The list of user acquisition channels is immense right now – and each new product will respond differently to different channels. More on this on another post!

2018 Year in Review

This year has been pretty special. My family and I traveled extensively. We finally sorted out homes in Barcelona and Bangkok after traveling for 14+ years non-stop. Our boy started school, and we found out we are having another kiddo early next year.

I also sold FoundersGrid and went all in on crypto projects (as I said I would in my 2017 review) – which has been an interesting, educational, and sometimes scary, ride.

Here’s a look at what I acomplished with work, my travels, my fave restaurants and goals for 2019:

Work

  • I sent out 74 CryptoWeekly newsletters
  • Published 26 in-depth guides here on my blog
  • Built and launched Crypto100 with Crypto.com (the 2019 edition has been built – currently looking for a partner)
  • Traded crypto (which I’ll share details on another day)
  • Invested in 1 startup that will be launching in January
  • Built, launched and sold hundreds of copies of CryptoList
  • Built and launched CryptoDomains with BrandBucket
  • Sold FoundersGrid
  • Hosted 3 Newsletter Workshops (I’m hosting another one in Jan)
  • Built and launched AsiaTechNews and AsiaTechList
  • Consulted with 15+ crypto clients on their marketing strategies
  • Built and launched CryptoTracker with some awesome partners including ADconity, LocalEthereum, Heat Wallet, CXO and Gem
  • Built and launched CryptoFirst with Crypto.com
  • Built BitcoinPredictions that I’ve yet to launch
  • Built and launched LamboIndex
  • Built FlyContinents which allows you to search for the cheapest flights when flying from one contitent to another (it’s a bit buggy – need to find a better API)
  • Started building a SaaS platform in the crypto space which I’ve since paused pending better market conditions
  • Rebranded GrowthList which will be my sole focus for 2019

Travel

  • Spain – Barcelona, Mulaga, Zaragoza, San Sebastian, Bilbao
  • Italy – Florence, Siena, San Gimignano, Chianti, Cinque Terre, Pisa, Genoa, Rome
  • Thailand – Bangkok, Ubon Ratchathani
  • Malta
  • Monaco
  • Istanbul
  • Budapest
  • Lisbon
  • Vienna
  • Hong Kong
  • London
  • Dubai

Best Restaurants

The very best restaurants I visited this year:

Best hotels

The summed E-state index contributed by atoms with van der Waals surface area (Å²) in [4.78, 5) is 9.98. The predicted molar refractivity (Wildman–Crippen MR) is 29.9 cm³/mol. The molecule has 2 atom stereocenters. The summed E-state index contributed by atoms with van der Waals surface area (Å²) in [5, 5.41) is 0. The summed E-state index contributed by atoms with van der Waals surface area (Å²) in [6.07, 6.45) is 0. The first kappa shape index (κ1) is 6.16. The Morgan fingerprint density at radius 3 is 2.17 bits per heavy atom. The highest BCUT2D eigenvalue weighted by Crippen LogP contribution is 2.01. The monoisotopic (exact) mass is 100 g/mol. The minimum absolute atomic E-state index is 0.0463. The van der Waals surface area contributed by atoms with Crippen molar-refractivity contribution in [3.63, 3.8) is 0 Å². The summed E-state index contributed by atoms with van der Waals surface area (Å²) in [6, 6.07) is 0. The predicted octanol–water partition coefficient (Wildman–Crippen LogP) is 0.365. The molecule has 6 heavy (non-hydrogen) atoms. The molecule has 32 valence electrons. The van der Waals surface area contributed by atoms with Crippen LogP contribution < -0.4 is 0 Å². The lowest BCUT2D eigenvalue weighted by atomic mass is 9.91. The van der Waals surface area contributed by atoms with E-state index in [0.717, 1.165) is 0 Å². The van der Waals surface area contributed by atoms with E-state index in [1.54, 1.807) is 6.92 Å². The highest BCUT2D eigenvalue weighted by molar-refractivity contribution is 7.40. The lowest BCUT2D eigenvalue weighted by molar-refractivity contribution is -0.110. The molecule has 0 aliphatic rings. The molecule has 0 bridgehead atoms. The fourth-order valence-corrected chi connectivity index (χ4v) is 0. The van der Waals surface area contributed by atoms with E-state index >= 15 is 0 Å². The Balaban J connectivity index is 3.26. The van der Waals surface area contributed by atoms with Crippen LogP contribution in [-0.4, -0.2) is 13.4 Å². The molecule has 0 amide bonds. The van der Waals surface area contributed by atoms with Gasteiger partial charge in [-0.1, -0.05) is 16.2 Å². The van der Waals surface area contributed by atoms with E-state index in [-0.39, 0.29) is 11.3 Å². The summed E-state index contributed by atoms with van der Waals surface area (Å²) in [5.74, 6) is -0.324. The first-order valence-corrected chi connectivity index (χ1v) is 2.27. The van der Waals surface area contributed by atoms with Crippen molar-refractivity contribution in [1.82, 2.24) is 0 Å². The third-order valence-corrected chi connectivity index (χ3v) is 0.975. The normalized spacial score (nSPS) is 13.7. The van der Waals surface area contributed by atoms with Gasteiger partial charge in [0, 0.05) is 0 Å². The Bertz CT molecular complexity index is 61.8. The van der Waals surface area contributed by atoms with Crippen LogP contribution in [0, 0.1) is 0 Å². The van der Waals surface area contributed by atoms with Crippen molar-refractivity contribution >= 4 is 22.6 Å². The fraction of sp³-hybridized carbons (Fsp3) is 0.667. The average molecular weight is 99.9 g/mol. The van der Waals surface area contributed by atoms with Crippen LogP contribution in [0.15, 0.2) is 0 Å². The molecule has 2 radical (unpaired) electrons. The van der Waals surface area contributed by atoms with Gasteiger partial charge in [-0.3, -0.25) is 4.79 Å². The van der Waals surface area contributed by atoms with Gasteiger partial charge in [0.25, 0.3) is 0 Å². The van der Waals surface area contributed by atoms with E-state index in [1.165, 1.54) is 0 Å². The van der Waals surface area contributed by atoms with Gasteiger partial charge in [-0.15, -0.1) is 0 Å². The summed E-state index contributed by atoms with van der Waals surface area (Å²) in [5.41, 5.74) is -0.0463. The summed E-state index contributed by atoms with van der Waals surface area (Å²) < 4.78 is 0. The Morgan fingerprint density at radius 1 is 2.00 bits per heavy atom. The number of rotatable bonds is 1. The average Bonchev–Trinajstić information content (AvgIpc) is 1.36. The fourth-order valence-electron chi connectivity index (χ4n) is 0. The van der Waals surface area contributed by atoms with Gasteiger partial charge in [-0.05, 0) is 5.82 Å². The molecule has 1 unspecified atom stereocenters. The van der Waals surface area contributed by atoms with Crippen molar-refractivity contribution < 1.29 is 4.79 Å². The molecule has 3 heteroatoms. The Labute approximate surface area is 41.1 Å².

Goals

2018 goals were:

  • Get a family home, school and a small office set up in Barcelona
  • Solely focus on crypto (both trading and CryptoWeekly)
  • Find really smart people to work with and learn from

I’m pretty stocked I completed all 3 goals I set for myself.

My goals for 2019 are:

  • Rein back work – I haven’t stopped this year and I’m seriously feeling burned out. Would be nice to take a whole month off when our new kiddo arrives.
  • I want to do more for those in need – not just financially, but with a hands-on approuch
  • Start a podcast interviewing people from all walks of life (not just business). Would be cool to set up a low-cost studio anyone could come in and use

How was 2018 for you?

What’s happening at Ethereum?

Like the rest of the crypto markets, Ethereum has had a wild year. As the price of one ether has whipsawed between highs of $1,389 and lows of just $87 over the course of 2018, the platform’s developer community has continued to quietly build out more Dapps and use cases for the network. But even so, there are storm clouds on the horizon in the near term, as development teams continue to face scalability challenges and some of the biggest Ethereum projects encounter serious operational headwinds.

One of the most prolific contributors to the Ethereum ecosystem to date is ConsenSys, best described as a kind of app studio for crypto – and Ethereum in particular. But a recent report from Forbes has revealed that the business, despite being well-funded, is burning through nearly $100M per year, with no profitability in sight.

Yesterday, ConsenSys confirmed that it would be laying off 13% of its staff across all of its startups, contributing to a broader concern that mass layoffs could begin hitting other businesses in crypto during an extended bear market.

Ethereum’s development ecosystem is facing challenges, too. Development on plasma (once heralded as a short-term fix for Ethereum’s scaling woes) has slowed in favor of zk-snarks, a form of cryptography also used by Zcash that can aggregate transactions into batches, rather than processing them one at a time. The platform’s relative centralization remains a concern as well – and this has led to projects like slow.trade launching, which aim to make Ethereum’s original vision of decentralization a reality.

Despite these headwinds, it isn’t all doom and gloom in the Ethereum community these days. Many developers are already working on building the next generation of the platform – one such example is the Turbo Geth project, which is aiming to transform the way Ethereum clients handle storage. Efforts like these are continuing to gain traction, and the continued focus on scalability issues means that a solution could be coming as early as next year.

Istanbul

I recently spent a week in Istanbul, my 2nd visit this year.

Istanbul is a vibrant city which I really enjoy hanging out in to eat and work. The coffee shop culture is growing fast. The local cuisine is varied and delicious. The locals are very friendly. And due to the Turkish Lira weakening this year, it’s never been a better time to visit.

Here are my travel notes:

  • I like to stay near Taksim Square – the vibrant shopping area surrounded by restaurants, coffee shops, and bars. The InterContinental in the area is a great choice to base yourself.
  • Dinner at Zübeyir Ocakbaşı is a must (bookings needed) – it’s one of my top 5 restaurants and I always try to dine here twice on each trip (yes, it’s that good)